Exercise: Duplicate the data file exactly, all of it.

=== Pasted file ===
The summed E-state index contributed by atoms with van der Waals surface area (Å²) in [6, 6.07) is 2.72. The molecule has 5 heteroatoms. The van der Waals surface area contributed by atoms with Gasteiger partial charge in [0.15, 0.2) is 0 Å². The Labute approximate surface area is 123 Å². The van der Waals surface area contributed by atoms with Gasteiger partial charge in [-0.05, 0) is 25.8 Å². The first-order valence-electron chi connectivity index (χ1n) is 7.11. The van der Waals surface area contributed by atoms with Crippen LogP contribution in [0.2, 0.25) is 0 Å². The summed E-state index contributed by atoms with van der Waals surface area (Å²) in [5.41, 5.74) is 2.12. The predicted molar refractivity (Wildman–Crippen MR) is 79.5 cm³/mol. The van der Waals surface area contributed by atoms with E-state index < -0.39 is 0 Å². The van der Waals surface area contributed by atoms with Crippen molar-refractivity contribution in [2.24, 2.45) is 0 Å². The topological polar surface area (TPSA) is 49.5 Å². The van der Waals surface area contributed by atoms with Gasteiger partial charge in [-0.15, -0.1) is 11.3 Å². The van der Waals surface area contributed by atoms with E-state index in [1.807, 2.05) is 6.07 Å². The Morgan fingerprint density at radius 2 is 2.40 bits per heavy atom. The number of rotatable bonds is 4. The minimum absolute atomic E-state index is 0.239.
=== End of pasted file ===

The summed E-state index contributed by atoms with van der Waals surface area (Å²) in [6, 6.07) is 2.72. The molecule has 5 heteroatoms. The van der Waals surface area contributed by atoms with Gasteiger partial charge in [0.15, 0.2) is 0 Å². The Labute approximate surface area is 123 Å². The van der Waals surface area contributed by atoms with Gasteiger partial charge in [-0.05, 0) is 25.8 Å². The first-order valence-electron chi connectivity index (χ1n) is 7.11. The van der Waals surface area contributed by atoms with Crippen LogP contribution in [0.2, 0.25) is 0 Å². The summed E-state index contributed by atoms with van der Waals surface area (Å²) in [5.41, 5.74) is 2.12. The predicted molar refractivity (Wildman–Crippen MR) is 79.5 cm³/mol. The van der Waals surface area contributed by atoms with E-state index < -0.39 is 0 Å². The van der Waals surface area contributed by atoms with Crippen molar-refractivity contribution in [2.24, 2.45) is 0 Å². The topological polar surface area (TPSA) is 49.5 Å². The van der Waals surface area contributed by atoms with Gasteiger partial charge in [-0.15, -0.1) is 11.3 Å². The van der Waals surface area contributed by atoms with E-state index in [1.807, 2.05) is 6.07 Å². The Morgan fingerprint density at radius 2 is 2.40 bits per heavy atom. The number of rotatable bonds is 4. The minimum absolute atomic E-state index is 0.239.